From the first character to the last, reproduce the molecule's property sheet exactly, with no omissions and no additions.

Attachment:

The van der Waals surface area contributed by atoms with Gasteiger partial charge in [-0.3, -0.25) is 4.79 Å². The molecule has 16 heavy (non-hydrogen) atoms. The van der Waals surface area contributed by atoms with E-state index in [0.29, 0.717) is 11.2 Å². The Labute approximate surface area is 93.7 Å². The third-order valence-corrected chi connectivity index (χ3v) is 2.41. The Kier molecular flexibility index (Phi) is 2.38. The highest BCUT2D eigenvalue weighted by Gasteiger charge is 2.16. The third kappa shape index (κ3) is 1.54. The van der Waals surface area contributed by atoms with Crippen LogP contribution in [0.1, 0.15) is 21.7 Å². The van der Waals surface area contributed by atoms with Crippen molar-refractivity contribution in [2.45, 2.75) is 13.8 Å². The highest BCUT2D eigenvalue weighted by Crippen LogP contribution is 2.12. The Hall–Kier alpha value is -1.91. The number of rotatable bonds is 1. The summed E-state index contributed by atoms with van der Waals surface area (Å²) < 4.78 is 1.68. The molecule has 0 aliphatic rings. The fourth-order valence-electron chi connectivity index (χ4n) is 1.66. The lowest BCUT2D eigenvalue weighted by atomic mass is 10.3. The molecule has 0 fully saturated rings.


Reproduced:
The van der Waals surface area contributed by atoms with Gasteiger partial charge in [-0.3, -0.25) is 4.79 Å². The molecule has 16 heavy (non-hydrogen) atoms. The van der Waals surface area contributed by atoms with E-state index in [0.29, 0.717) is 11.2 Å². The Labute approximate surface area is 93.7 Å². The third-order valence-corrected chi connectivity index (χ3v) is 2.41. The Kier molecular flexibility index (Phi) is 2.38. The highest BCUT2D eigenvalue weighted by Gasteiger charge is 2.16. The third kappa shape index (κ3) is 1.54. The van der Waals surface area contributed by atoms with Crippen LogP contribution in [0.1, 0.15) is 21.7 Å². The van der Waals surface area contributed by atoms with Crippen molar-refractivity contribution in [2.45, 2.75) is 13.8 Å². The highest BCUT2D eigenvalue weighted by Crippen LogP contribution is 2.12. The Hall–Kier alpha value is -1.91. The number of rotatable bonds is 1. The summed E-state index contributed by atoms with van der Waals surface area (Å²) < 4.78 is 1.68. The molecule has 0 aliphatic rings. The fourth-order valence-electron chi connectivity index (χ4n) is 1.66. The lowest BCUT2D eigenvalue weighted by atomic mass is 10.3. The molecule has 0 fully saturated rings.